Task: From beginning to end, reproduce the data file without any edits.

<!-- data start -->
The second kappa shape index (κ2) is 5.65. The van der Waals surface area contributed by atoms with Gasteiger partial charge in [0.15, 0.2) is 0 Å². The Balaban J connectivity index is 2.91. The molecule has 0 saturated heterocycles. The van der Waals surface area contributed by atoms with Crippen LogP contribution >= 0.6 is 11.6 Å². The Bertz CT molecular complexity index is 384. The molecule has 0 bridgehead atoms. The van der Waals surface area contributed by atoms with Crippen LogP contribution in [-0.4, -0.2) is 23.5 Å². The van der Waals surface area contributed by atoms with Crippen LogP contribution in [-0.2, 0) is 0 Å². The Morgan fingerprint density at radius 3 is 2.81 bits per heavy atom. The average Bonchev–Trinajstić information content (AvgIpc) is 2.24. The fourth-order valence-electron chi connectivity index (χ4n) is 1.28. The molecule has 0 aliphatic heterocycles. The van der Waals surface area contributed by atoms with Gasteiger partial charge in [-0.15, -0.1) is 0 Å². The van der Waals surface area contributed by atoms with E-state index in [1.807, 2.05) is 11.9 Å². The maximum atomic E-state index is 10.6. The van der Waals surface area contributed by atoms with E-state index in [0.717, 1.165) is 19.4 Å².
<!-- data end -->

The second kappa shape index (κ2) is 5.65. The van der Waals surface area contributed by atoms with Gasteiger partial charge in [0.15, 0.2) is 0 Å². The Balaban J connectivity index is 2.91. The molecule has 0 saturated heterocycles. The van der Waals surface area contributed by atoms with Crippen LogP contribution >= 0.6 is 11.6 Å². The Bertz CT molecular complexity index is 384. The molecule has 0 bridgehead atoms. The van der Waals surface area contributed by atoms with Crippen LogP contribution in [-0.4, -0.2) is 23.5 Å². The van der Waals surface area contributed by atoms with Crippen LogP contribution in [-0.2, 0) is 0 Å². The Morgan fingerprint density at radius 3 is 2.81 bits per heavy atom. The average Bonchev–Trinajstić information content (AvgIpc) is 2.24. The fourth-order valence-electron chi connectivity index (χ4n) is 1.28. The molecule has 0 aliphatic heterocycles. The van der Waals surface area contributed by atoms with Gasteiger partial charge in [-0.15, -0.1) is 0 Å². The van der Waals surface area contributed by atoms with E-state index in [1.807, 2.05) is 11.9 Å². The maximum atomic E-state index is 10.6. The van der Waals surface area contributed by atoms with E-state index in [0.717, 1.165) is 19.4 Å².